Adesina reported that of the amount, about $7.1 billion would be invested in Nigeria.
After a meeting with President Muhammadu Buhari on Tuesday in Abuja, he told journalists that the bank was in the period of general capital increase to put Africa in different perspective.
He said that with the right support, ``we believe you will see a different Africa completely under this new general capital increase of the bank’’.
“One of the things that we said was that Nigeria’s contribution under the last general capital increase of the bank was $360 million, but we lend to Nigeria $4.5 billion, almost 15.5 percent.
“Every dollar that Nigeria gives to the bank, we lend 15 dollars in return, so it’s a great investment.
“I assured Mr. President that under the new general capital increase of the bank, we are talking to our investors about this, so if we get enough money, hundreds of people will be connected to electricity,’’ he stated.
On the new strategy Nigeria needed to get power sector right, Adesina said, adding that the country needs to get the tariff structure right because if you don’t have good cost reflective tariff structure, investments from private sector becomes very difficult in the energy sector.
The AfDA President also stressed the need to address the liquidity constraints in the power sector.
“We in the bank have invested over 400 million dollars in the transmission company of Nigeria to support it.
“But at the end of the day it’s to diversify the energy sector that we have.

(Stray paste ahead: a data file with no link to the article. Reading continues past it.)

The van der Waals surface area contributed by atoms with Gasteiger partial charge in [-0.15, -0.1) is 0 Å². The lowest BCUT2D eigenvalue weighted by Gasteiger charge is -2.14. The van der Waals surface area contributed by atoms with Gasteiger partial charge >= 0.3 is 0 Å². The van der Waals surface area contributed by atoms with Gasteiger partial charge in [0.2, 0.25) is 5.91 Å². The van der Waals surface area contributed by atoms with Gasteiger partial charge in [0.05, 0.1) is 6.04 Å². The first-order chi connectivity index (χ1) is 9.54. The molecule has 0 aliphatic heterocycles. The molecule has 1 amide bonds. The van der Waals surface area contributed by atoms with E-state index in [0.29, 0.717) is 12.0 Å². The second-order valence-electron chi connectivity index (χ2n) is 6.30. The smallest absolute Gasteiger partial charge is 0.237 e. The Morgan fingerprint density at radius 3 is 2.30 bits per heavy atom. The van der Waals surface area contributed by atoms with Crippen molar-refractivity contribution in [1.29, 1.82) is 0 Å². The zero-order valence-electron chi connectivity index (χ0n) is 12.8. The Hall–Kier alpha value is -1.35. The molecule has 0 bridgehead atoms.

“We have gas here, we should use a lot of those gas; we also have hydro and solar. The African Development Bank is investing heavily right now in the north, in the Jigawa area in solar projects.
“So, God is good to Africa and He gave us tremendous amount of sunshine, water, everything is good for Africa, all we need to do is take a cable and connect to the sun and we will be fine.
“So, we just have to optimize the renewable energy potential that we have,’’ he added.
He said that the AfDB would continue to support Nigeria in its efforts to boost infrastructure, especially electricity.
The bank, he said, also spent $258 million in the rehabilitation of infrastructure damaged by Boko Haram insurgents in the Northeast of Nigeria.
Adesina said that the affected areas of intervention included health, education, sanitation and water, which were damaged or destroyed as a result of the destructive activities of the insurgents in the region.
“We have also invested heavily in the northeast of Nigeria. We have put in almost 258 million dollars to support the rehabilitation both in terms of health, education, sanitation and water as a way of reviving areas that have been battered,’’ he said.